“We’ve seen almost a doubling of the median duration of response and much longer progression free survival and overall survival improvement, which you hardly ever see in this line of treatment. It’s really, really hard to improve overall survival after multiple lines of treatment.”

“We anticipate these results to be practice changing.”

An extra five to six months may not sound like much, Professor Friedlander acknowledged.

“I wish it could be a lot better, but when we see drugs that work very well in the advanced stage setting, if we use them earlier, we will probably get even better results,” he said.

Professor Friedlander said there was much to learn before using the new treatment. “But we can learn fast,” he added.

Meanwhile, Enhertu (the commercial name for T-DXd) is not yet registered in Australia.

Manufacturer AstraZeneca told Oncology Republic that it was granted provisional registration by the TGA in October 2021 for the treatment of adult patients with unresectable or metastatic HER2-positive breast cancer who have received two or more prior anti-HER2-based regimens.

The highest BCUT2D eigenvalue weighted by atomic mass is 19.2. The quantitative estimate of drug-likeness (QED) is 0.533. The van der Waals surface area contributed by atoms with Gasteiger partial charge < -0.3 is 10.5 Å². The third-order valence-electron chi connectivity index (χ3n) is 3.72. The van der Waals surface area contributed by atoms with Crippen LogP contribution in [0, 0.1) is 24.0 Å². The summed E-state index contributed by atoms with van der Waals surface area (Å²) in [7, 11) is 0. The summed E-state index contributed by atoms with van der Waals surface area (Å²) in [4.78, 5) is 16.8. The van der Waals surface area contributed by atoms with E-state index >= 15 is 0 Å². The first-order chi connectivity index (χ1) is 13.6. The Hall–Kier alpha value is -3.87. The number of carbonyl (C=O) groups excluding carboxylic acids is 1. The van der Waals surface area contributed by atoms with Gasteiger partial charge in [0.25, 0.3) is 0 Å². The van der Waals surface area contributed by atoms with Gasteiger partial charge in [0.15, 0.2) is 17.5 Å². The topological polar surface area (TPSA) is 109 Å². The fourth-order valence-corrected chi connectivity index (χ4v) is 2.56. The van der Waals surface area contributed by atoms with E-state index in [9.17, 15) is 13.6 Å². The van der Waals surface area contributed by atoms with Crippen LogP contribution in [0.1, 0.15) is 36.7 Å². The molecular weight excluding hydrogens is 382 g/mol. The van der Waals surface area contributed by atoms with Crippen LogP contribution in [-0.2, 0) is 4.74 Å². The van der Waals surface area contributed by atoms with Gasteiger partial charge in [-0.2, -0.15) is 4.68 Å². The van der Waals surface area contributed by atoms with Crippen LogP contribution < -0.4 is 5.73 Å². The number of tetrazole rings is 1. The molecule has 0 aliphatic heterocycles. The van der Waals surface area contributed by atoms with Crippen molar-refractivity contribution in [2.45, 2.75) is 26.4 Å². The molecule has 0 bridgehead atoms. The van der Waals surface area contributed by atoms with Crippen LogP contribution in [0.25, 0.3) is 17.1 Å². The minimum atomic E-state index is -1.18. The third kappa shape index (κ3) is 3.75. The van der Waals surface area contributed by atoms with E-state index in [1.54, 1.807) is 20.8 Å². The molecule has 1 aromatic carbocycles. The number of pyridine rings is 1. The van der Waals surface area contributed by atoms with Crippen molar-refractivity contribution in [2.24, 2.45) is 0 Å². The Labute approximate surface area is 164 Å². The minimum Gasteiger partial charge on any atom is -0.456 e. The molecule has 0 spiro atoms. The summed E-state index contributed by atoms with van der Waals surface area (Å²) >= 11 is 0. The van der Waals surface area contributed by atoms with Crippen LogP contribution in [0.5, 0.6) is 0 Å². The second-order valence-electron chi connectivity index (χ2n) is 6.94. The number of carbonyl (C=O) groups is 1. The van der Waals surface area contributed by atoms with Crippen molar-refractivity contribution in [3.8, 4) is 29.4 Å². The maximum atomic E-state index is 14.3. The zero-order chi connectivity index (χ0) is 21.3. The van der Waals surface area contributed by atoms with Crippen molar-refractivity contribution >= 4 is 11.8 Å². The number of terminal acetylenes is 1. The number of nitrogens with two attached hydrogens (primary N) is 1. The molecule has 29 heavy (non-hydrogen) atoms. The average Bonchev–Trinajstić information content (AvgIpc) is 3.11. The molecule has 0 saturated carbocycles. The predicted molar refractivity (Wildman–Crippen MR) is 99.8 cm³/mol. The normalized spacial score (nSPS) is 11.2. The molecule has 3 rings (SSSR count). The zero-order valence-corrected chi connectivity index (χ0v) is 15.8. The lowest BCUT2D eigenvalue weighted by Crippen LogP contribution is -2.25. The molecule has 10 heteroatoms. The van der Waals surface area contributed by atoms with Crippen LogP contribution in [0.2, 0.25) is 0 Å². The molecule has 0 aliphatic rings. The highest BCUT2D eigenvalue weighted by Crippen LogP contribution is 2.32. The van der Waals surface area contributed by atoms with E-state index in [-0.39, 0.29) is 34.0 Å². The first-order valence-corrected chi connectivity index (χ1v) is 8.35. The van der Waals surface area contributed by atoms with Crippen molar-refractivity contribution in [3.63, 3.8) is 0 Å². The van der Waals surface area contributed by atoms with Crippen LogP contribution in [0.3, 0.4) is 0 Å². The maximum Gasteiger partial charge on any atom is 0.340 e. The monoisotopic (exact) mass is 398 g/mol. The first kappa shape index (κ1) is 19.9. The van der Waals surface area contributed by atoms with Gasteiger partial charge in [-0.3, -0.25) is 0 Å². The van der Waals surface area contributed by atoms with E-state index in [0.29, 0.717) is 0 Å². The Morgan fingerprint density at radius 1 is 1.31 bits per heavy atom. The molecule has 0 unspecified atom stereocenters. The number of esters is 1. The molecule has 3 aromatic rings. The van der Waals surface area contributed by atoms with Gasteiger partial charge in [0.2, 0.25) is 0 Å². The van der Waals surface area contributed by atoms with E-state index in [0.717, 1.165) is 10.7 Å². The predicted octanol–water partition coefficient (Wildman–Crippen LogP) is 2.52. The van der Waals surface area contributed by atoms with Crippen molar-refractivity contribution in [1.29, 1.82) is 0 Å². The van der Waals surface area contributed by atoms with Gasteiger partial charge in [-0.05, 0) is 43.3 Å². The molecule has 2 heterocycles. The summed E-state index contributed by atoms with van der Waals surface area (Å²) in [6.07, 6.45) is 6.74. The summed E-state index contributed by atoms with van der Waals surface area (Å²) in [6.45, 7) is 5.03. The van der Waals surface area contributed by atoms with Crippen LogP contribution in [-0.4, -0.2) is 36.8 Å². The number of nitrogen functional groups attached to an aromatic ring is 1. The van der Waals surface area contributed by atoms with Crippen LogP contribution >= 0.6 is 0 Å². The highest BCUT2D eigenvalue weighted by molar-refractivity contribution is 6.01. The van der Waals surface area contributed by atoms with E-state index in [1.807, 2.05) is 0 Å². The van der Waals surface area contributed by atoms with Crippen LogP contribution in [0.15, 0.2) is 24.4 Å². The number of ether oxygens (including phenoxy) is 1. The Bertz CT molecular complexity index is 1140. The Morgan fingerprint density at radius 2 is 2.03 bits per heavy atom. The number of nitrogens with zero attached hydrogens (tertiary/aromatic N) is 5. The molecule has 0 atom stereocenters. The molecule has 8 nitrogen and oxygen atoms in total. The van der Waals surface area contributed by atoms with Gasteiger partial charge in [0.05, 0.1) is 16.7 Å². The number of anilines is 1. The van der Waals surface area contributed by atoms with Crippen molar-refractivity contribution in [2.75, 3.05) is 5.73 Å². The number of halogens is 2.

“We are in ongoing discussions with regulatory authorities worldwide, including the TGA in Australia, regarding the registration of T-DXd for other indications and will provide updates as they become available,” a spokesperson said.

AstraZeneca also noted there are currently three clinical trials with T-DXd open in Australia: DB06 and DB08 – investigating HER2-low metastatic breast cancer– and DB12 looking at HER2-positive mBC.

“Clinicians seeking information about these trials should contact AstraZeneca’s Australian medical team for Enhertu,” the spokesperson said.

Professor Friedlander said he anticipated that worldwide demand for the drug would be high, and it would ultimately have benefits beyond the treatment of breast cancer.

“HER2-low is seen in multiple tumours; it’s right across the board. You can see it in uterine, gastric, lung and ovarian cancers, etc. So this kind of approach is likely to be effective across multiple tumor types,” he said.

“This is a landmark paper that people will be referring to for a very long time.”

NEJM 2022, online 5 June

Main image: Photo: 2022 ASCO Plenary Presenter Dr. Shanu Modi. Photo by © ASCO/Scott Morgan 2022.

End of content

No more pages to load

Log In Register ×